Nova Scotia

Federal archeology lab could earn reprieve from closure

MP Scott Brison says he's having discussions at the provincial and federal level about how to keep the Dartmouth, N.S., facility open and accessible.

Discussions underway about keeping Dartmouth, N.S., facility open and accessible, says MP Scott Brison

The archeology lab's collection is comprised of over one million artifacts from Atlantic Canadian archeological sites. (Nova Scotia Archaeology Society)

A federal archeology lab in Dartmouth could win a reprieve from closure.

Kings-Hants MP Scott Brison said he, Premier Stephen McNeil, federal Environment Minister Catherine McKenna and others have been discussing options that would keep the Parks Canada facility open and accessible.

The facility houses Atlantic Canada's archeological and historical objects collection as well as a conservation laboratory.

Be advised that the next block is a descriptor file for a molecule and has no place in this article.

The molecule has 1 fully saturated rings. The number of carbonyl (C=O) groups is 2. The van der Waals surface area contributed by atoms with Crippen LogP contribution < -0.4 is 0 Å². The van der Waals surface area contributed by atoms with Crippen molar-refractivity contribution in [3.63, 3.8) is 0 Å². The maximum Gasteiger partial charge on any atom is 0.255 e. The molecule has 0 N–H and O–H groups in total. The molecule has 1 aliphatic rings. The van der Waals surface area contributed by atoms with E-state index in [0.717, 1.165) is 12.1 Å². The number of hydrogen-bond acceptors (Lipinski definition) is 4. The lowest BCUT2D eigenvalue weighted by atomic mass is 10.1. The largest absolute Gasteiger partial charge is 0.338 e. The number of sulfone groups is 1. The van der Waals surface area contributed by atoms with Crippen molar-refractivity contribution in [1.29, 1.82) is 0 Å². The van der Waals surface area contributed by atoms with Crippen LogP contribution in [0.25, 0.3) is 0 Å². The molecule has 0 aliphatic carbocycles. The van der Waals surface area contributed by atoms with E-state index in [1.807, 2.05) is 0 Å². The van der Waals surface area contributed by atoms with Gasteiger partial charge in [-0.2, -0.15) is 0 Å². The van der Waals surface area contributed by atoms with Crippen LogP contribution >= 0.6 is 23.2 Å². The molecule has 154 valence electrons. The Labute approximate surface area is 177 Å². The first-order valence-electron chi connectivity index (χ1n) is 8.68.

"There have been very good discussions," Brison said. "I think there's also an opportunity ... to do something innovative that would not only keep them here, not only preserve them, but to give more citizens and tourists an opportunity to have access to them."

In 2012, Parks Canada announced it would be merging six archeology labs across the country and moving their collections to one facility in Gatineau, Que. Officials expressed concerns about environmental conditions and the security of the artifacts.

But the lab in Dartmouth was custom built in 2009 and is considered a state-of-the-art facility.

Brison pointed out that the lab has a lease for its current location until 2029. So he believes there is time to come up with a solution that does not involve moving the artifacts out of the region.

According to Brison, McKenna has been very responsive to the idea.